After a serene 2 days in Malmö, I hopped on the train to Copenhagen. On the way, I met a nice English man from Plymouth who was frequently in the area for business. He was lost alongside me in the train station and decided to follow me because (he later told me) 1. I spoke perfect English, and 2. I looked like I knew where I was going (spoiler: I did not). The comical introduction lead to nice conversation and an invite to visit his beach home in Plymouth next time I was across the pond (don't worry mom, he was 60-something and showed me pics of his adorable grandchildren. Creep level 0%).
When I arrived in Copenhagen, I checked in at the Copenhagen Downtown Hostel. I will preface my experience here saying that there is nothing wrong with the Copenhagen Downtown Hostel. It was a lovely hostel with kind employees and a well-kept common area. That being said, I dropped my bags into the sardine-sized 4-person room my key gave me access to, went to the lounge, pulled out my laptop, had a small meltdown (I was tired and hungry), and booked an Airbnb. Although I had been excited to be in a more social environment and finally maybe meet some new people (what are socializing???), I unexpectedly discovered that a hostel filled with rowdy young adults holding pints of beer and eating a $2 hostel dinner was not where I wanted to spend my precious time on this trip. I had a lot of feels about the whole situation (my mom can attest - I called her probably 20 times and made her think I was dying or something. Sorry mom).
Shoutout to Dane, a kind fellow who sat with me at the hostel while I waited for my Airbnb to be cleaned. He also hailed from the west coast, we shared our adventures, and he shared a tasty quiche with me. Dane, you probably wouldn't have sat next to me if you had met me 45 minutes sooner. Thanks for reminding me of goodness on an overwhelming day.
Long story short, one Uber ride later I made it to my darling Airbnb at 11pm. It was everything I could've asked for - clean, stylish, cozy and well curated. 10/10 would recommend.
(Available for booking here.)
My lovely Airbnb was right down the street from the Design Museum, so naturally it was my first stop. I was greeted with the most intricate, inspiring embroidery and fiber work and more chairs in one gallery than I could fathom. There were dozens of styles of interior design and plans for alternative cities that had me all heart eyes.
I wandered down the street to Nyhaven (in typical tourist fashion), and spent a quiet afternoon enjoying lunch and people watching. Though a very touristy area, the buildings are more beautiful in person than in any Copenhagen postcard. They stand proudly with a dull brilliance of what once was, while holding history behind dozens of single-pane windows.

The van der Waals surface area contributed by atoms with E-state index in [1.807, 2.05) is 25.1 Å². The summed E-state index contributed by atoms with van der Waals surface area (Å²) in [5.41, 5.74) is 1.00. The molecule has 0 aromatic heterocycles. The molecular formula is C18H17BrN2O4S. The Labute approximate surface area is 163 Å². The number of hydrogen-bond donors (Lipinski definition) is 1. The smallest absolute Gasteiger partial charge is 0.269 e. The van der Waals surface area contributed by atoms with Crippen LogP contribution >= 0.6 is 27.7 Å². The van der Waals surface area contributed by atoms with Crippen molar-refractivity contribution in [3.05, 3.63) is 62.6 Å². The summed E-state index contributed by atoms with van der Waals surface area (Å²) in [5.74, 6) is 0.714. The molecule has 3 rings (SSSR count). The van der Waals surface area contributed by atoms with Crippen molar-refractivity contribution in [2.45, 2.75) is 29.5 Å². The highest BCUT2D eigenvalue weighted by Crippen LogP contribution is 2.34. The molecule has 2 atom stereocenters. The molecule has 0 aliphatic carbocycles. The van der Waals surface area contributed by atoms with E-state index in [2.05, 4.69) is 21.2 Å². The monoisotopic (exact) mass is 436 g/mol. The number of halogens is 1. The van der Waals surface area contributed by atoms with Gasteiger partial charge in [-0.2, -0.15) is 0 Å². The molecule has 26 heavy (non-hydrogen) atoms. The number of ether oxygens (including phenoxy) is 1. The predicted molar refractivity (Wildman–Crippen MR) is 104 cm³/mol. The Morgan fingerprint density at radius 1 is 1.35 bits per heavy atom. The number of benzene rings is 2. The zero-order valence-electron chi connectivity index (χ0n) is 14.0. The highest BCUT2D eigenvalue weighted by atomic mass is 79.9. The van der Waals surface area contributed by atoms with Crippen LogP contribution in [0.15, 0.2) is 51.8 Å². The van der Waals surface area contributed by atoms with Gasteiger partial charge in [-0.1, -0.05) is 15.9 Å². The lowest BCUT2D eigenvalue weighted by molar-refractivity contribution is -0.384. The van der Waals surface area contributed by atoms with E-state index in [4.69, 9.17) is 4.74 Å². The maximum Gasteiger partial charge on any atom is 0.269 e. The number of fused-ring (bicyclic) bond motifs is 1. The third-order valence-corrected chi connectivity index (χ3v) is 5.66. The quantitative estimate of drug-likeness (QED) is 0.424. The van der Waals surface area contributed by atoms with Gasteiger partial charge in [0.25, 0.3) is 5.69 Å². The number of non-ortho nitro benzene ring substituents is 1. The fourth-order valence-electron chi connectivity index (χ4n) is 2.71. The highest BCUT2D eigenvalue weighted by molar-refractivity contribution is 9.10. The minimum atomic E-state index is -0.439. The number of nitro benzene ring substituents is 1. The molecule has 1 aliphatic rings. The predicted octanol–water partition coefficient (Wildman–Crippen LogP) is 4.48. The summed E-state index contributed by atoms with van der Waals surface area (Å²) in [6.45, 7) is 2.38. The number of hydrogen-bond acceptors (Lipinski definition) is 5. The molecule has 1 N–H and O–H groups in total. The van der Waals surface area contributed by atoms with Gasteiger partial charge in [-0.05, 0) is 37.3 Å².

Although probably the most touristy attraction I could've chosen to go on, I took a canal tour of the city with a tour guide who spoke more languages than I could count. I actually learned so much more about the city than I would've in my few days of exploration. The frigid sea mist covered my glasses, and I soaked up every frozen second of the ride.
This is the little buddy that accompanied me throughout the city during my time in Copenhagen. He was a sweet little 3-speed, and a joy to ride. I found myself staying out much past dark simply riding through alleyways and side streets simply for the joy of riding in such a bike-friendly city. I took less photographs than I normally would because I was cruising on my bike most of my days, but it was refreshing to enjoy the city on two wheels. Thanks to all of the friends who encouraged me to experience Copenhagen on bike!
I booked my bike through Donkey Republic, and though I did have some trouble locating my first bike, we sorted out the situation and I was able to rent a second. Their app is easy to use, and you can extend the rental of your bike over wifi, which was helpful so many times!
In the midst of missing my Smuffcat, I stumbled upon a darling cat cafe tucked away on a side street. My heart was beaming as I parked my bike and scurried towards the entrance. I sipped on a soy chai latte, threw around toys for the more playful cats, and spent a solid hour with tiny fur paws in my lap, drowning in kitty snuggles.
At this point in my trip, I was tired and starting to miss home. A seemingly unassuming cafe filled my heart and lifted my spirits more than they will ever know. I am grateful.
An ode to my love, the Belgian waffle. I still dream of you, my dear. Someday we will meet again.
Copenhagen, you were not what I expected. Though your food was delicious and streets bike-welcoming, you had a way of slapping me in the face with realizations that I needed to make. You were not the experience I anticipated, but I left you feeling more sure of my place in this life.